16 Aug 2017
As countries become more urbanised, the demand for better infrastructure is placing greater pressure on cultural heritage.
But heritage buildings have many features sought in contemporary work and public spaces and can be successfully integrated without losing their historic significance.
Macquarie Capital Executive Director Will Walker believes heritage can be a useful guide in designing modern buildings that build a sense of community and breathe new life into surrounding precincts.
If you look at environments such as parliaments and civic areas from a hundred years ago, they were designed in ways that make people connect."
He says features such as central lobbies and light wells that are found in many historic buildings can be maintained as a way of bringing people together.
"If you look at environments such as parliaments and civic areas from a hundred years ago, they were designed in ways that make people connect," he says.
"They have some really good basic architecture that can be used today. Buildings in the last 30 to 40 years have been overshadowed by technology to some degree. There are some principles around history and heritage that I think we need to bring to bear."
The global transition to service-based economies is placing new demands on cities to deliver better infrastructure and amenities to support their growing populations.
70 per cent of the world's population is expected to live in urban centres by 2050, with urbanisation rates already as high as 89 per cent in Australia, 82.4 per cent in the US, 81.6 per cent in Canada and 79.6 per cent in the UK.
The challenge for authorities is to plan cities that embrace connection and allow for the easy movement of people, goods and ideas.
George Phillips, Practice Director of TKD Architects, says this does not have to come at the expense of heritage architecture.
He says adapting a heritage building for modern use involves retaining some of the strengths of historic architecture – such as robust construction, high ceilings and central areas of congregation – and mixing them with contemporary features.
"If you're designing an office, you want plenty of natural light, open planning, flexibility of workspaces, visual connectivity and opportunities for interaction between different parts of an organisation," he says.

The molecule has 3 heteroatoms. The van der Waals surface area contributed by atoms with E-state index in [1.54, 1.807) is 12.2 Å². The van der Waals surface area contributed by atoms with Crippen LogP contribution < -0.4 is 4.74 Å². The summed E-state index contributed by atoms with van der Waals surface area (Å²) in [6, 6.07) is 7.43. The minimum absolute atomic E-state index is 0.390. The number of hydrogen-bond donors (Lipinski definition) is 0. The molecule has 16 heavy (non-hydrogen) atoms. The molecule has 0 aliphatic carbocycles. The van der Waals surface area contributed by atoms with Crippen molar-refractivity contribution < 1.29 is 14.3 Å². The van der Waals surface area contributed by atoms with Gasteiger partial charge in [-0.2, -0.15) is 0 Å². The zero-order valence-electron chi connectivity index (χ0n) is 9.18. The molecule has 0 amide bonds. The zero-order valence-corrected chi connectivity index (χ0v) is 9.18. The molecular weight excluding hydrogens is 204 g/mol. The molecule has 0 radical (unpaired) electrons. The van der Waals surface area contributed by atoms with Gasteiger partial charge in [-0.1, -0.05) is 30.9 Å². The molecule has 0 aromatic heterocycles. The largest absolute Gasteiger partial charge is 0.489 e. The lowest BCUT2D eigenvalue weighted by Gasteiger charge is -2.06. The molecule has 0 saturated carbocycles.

"It's about allowing all those activities to occur within an historic shell."
Phillips says done in the right way, adaptations of historic buildings or construction of new buildings within heritage precincts can help bring new life and activity to the streets around them.
New buildings can be designed in ways that might contrast with the historic buildings around them but complement the overall historic significance of the place.
They can be opened up to pedestrian activity and include features such as modern retail, lifestyle or other public spaces that attract people to an area and provide them with a reason to engage. There is also a wider economic benefit, with heritage attractions playing a key role in an area's tourism appeal.
In the Australian state of New South Wales, for example, cultural and heritage tourism was worth $12 billion in 2016.
Tzannes Director Alec Tzannes believes organisations should be designing buildings with their future heritage value in mind.
"Showing time and history through physical artefacts really does create a much richer way of living," he says.
"Not many people wish to walk around brand new environments that are one dimensional in time. They want to enjoy a mixed environment which has a range of ages and times and styles."
This approach contributes to greater environmental sustainability and enhances the identity of cities and the precincts within them.
As urban populations continue to grow, the importance of creating such meaningful spaces will not diminish and each new design has the potential to enhance the function of a place as well as its historical significance.